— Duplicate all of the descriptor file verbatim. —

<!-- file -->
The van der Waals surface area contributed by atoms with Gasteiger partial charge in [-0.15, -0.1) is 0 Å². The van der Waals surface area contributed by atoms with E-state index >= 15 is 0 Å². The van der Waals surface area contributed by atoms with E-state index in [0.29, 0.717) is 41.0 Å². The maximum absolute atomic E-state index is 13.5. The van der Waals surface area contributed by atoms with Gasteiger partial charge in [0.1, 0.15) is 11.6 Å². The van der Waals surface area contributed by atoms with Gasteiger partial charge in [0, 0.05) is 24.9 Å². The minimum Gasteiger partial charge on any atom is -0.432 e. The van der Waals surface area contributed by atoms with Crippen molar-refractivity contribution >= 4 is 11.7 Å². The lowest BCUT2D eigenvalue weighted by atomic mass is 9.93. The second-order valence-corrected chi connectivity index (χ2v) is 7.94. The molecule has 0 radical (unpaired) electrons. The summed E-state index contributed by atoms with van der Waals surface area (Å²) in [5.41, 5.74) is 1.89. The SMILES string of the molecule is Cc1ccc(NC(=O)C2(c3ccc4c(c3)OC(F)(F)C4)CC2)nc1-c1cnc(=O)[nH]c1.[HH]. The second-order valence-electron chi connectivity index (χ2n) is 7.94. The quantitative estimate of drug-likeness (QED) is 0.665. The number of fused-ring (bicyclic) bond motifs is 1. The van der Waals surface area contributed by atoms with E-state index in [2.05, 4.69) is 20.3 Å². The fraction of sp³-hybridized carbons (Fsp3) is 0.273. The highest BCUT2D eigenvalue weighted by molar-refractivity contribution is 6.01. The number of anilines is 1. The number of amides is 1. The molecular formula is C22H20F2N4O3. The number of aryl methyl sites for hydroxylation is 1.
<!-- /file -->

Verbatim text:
The van der Waals surface area contributed by atoms with Gasteiger partial charge in [-0.15, -0.1) is 0 Å². The van der Waals surface area contributed by atoms with E-state index >= 15 is 0 Å². The van der Waals surface area contributed by atoms with E-state index in [0.29, 0.717) is 41.0 Å². The maximum absolute atomic E-state index is 13.5. The van der Waals surface area contributed by atoms with Gasteiger partial charge in [0.1, 0.15) is 11.6 Å². The van der Waals surface area contributed by atoms with Gasteiger partial charge in [0, 0.05) is 24.9 Å². The minimum Gasteiger partial charge on any atom is -0.432 e. The van der Waals surface area contributed by atoms with Crippen molar-refractivity contribution >= 4 is 11.7 Å². The lowest BCUT2D eigenvalue weighted by atomic mass is 9.93. The second-order valence-corrected chi connectivity index (χ2v) is 7.94. The molecule has 0 radical (unpaired) electrons. The summed E-state index contributed by atoms with van der Waals surface area (Å²) in [5.41, 5.74) is 1.89. The SMILES string of the molecule is Cc1ccc(NC(=O)C2(c3ccc4c(c3)OC(F)(F)C4)CC2)nc1-c1cnc(=O)[nH]c1.[HH]. The second-order valence-electron chi connectivity index (χ2n) is 7.94. The quantitative estimate of drug-likeness (QED) is 0.665. The number of fused-ring (bicyclic) bond motifs is 1. The van der Waals surface area contributed by atoms with E-state index in [2.05, 4.69) is 20.3 Å². The fraction of sp³-hybridized carbons (Fsp3) is 0.273. The highest BCUT2D eigenvalue weighted by molar-refractivity contribution is 6.01. The number of anilines is 1. The number of amides is 1. The molecular formula is C22H20F2N4O3. The number of aryl methyl sites for hydroxylation is 1.